PROGRAM: [Across Lite]
It's a shame that the author of the latest guest puzzle didn't follow in my footsteps and use all three of his given names for his byline. Because Lord knows that Justus Christian Livengood would certainly challenge Brendan Emmett Quigley for the most over the top byline to appear in the New York Times crossword section. Alas, Ian's more known for overstuffing Monday puzzles with theme than for having a batshit name. (It's not too late to change, brah. But I hear you if you think using just the last twelve letters will suffice.)
I met Ian this past year when we were both working for Will Shortz for the American Crossword Puzzle Tournament. Since then Ian's gone on to edit over at Penny Press and he's taken over for Caleb Madison at the J.A.S.A. Crossword Class. He claims "between, solving, editing, constructing and teaching, I barely have enough time for anything else," which I know is complete bullshit. We talk sports (and puzzles) practically every day. In fact, just yesterday, Ian said, "I thoroughly enjoy fantasy football. And, shockingly, I also enjoy crosswords. So what if the two were combined?" I could mention this ACPT preview I did years ago, but, instead, I'll just let Mr. Livengood take it from here:
What are we judging?
Quality? Does one amazing puzzle in a calendar year equal five average puzzles?
Quantity? How many good puzzles in a calendar year are equal to one amazing puzzle?
Venue? Obviously having a published puzzle in, say, the NYT is harder than other venues. Should that matter?
Size? Should Sunday's count more than dailies?
Just use Amy's star system for each puzzle (5 stars being the highest). Since constructors are angels, I'm assuming people won't vote for their own puzzles. Then just keep a running average of puzzles through the calendar year.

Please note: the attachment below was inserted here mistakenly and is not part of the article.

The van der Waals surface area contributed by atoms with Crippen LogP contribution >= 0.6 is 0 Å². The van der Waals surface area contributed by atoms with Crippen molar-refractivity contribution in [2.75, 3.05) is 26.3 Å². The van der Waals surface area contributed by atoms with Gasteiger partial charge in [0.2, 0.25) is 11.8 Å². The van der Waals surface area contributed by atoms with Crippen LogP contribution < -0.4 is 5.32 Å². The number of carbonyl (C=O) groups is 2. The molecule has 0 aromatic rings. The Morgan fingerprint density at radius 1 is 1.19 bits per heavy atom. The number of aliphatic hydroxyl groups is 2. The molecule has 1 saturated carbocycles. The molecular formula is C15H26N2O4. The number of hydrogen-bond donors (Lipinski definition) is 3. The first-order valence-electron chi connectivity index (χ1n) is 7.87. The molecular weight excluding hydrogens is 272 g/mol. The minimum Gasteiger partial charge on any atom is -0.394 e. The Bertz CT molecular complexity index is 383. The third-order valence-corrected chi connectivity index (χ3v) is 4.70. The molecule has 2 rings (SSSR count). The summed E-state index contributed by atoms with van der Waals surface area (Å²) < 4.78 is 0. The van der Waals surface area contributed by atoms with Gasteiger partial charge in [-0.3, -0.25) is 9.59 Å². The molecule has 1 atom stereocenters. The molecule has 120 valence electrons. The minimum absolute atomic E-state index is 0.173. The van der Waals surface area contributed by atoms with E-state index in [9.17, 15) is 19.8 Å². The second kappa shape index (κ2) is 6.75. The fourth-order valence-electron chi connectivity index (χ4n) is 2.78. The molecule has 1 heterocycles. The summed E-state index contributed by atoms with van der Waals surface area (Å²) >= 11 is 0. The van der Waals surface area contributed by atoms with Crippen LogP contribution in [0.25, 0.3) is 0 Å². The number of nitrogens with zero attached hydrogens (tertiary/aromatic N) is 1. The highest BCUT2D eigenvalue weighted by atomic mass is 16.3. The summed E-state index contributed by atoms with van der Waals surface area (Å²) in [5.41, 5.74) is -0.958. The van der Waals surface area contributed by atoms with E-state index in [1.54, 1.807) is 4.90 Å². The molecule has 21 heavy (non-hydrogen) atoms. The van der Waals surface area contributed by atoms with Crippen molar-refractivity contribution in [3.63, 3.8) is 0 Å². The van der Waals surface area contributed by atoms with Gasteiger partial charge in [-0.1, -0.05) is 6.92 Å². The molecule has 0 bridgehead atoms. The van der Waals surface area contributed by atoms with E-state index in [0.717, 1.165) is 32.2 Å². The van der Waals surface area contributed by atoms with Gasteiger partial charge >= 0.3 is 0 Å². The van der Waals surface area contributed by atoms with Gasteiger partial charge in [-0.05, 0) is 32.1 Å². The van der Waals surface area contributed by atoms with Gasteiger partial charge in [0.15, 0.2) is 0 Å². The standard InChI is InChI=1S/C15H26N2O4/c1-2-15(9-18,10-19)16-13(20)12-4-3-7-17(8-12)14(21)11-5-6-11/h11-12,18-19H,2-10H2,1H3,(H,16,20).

Sample size matters. Constructors must publish three crosswords in a calendar year to become eligible. Any venue counts.
Furthermore, 21x's won't count more than 15x's. And all venues that are deemed revieable on Amy's site (CHE, NYT, WSJ, LAT etc.) are fair game.
Each roster could have two of the following slots:
- Early Week (Mon-Tue): 2 spots
- Mid Week (Wed-Thur): 2 spots
- Late Week (Fri-Sat): 2 spots
- Flex (Mon-Sat): 1 spot
- Sunday: 1 spot
Constructors would qualify in only one of the four positions. Determining which position each constructor was available would be easy. Just take whatever slot they've had the most puzzles published. For instance, I've had 15 total puzzles published in the LAT and NYT. 9 of those have been in the early week spot. Therefore I'm an early week constructor. BEQ? I haven't looked, but I'd guess he'd fill a late week slot.
Any non-Sunday constructor would qualify for the flex spot.
I dunno. I abnormally excited to do this. Does any of this make sense?
It makes total sense. And in fact, let's open the conversation to you, dear reader. Leave your roster picks for fantasy crossword construction in the comments section.